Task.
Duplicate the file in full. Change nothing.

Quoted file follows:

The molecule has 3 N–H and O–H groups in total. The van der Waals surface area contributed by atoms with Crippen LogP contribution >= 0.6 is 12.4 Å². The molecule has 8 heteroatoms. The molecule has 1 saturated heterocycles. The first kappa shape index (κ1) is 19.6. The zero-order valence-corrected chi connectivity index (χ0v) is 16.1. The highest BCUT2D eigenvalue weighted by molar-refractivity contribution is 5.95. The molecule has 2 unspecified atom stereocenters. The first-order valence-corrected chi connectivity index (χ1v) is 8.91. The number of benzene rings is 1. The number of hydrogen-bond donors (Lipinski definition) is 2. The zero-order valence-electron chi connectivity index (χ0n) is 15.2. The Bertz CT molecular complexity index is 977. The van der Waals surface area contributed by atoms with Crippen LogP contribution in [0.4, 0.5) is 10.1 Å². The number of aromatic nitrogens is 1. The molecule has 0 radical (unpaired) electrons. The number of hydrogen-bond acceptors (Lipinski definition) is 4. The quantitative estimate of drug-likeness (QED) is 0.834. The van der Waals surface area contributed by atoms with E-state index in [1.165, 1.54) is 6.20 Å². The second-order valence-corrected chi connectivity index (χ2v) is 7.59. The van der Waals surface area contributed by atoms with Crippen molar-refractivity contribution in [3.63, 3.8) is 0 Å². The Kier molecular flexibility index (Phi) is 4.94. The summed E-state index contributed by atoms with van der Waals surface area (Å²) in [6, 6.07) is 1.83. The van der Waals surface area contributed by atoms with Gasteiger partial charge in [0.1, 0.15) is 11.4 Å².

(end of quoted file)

The molecule has 3 N–H and O–H groups in total. The van der Waals surface area contributed by atoms with Crippen LogP contribution >= 0.6 is 12.4 Å². The molecule has 8 heteroatoms. The molecule has 1 saturated heterocycles. The first kappa shape index (κ1) is 19.6. The zero-order valence-corrected chi connectivity index (χ0v) is 16.1. The highest BCUT2D eigenvalue weighted by molar-refractivity contribution is 5.95. The molecule has 2 unspecified atom stereocenters. The first-order valence-corrected chi connectivity index (χ1v) is 8.91. The number of benzene rings is 1. The number of hydrogen-bond donors (Lipinski definition) is 2. The zero-order valence-electron chi connectivity index (χ0n) is 15.2. The Bertz CT molecular complexity index is 977. The van der Waals surface area contributed by atoms with Crippen LogP contribution in [0.4, 0.5) is 10.1 Å². The number of aromatic nitrogens is 1. The molecule has 0 radical (unpaired) electrons. The number of hydrogen-bond acceptors (Lipinski definition) is 4. The quantitative estimate of drug-likeness (QED) is 0.834. The van der Waals surface area contributed by atoms with E-state index in [1.165, 1.54) is 6.20 Å². The second-order valence-corrected chi connectivity index (χ2v) is 7.59. The van der Waals surface area contributed by atoms with Crippen molar-refractivity contribution in [3.63, 3.8) is 0 Å². The Kier molecular flexibility index (Phi) is 4.94. The summed E-state index contributed by atoms with van der Waals surface area (Å²) in [6, 6.07) is 1.83. The van der Waals surface area contributed by atoms with Gasteiger partial charge in [0.1, 0.15) is 11.4 Å².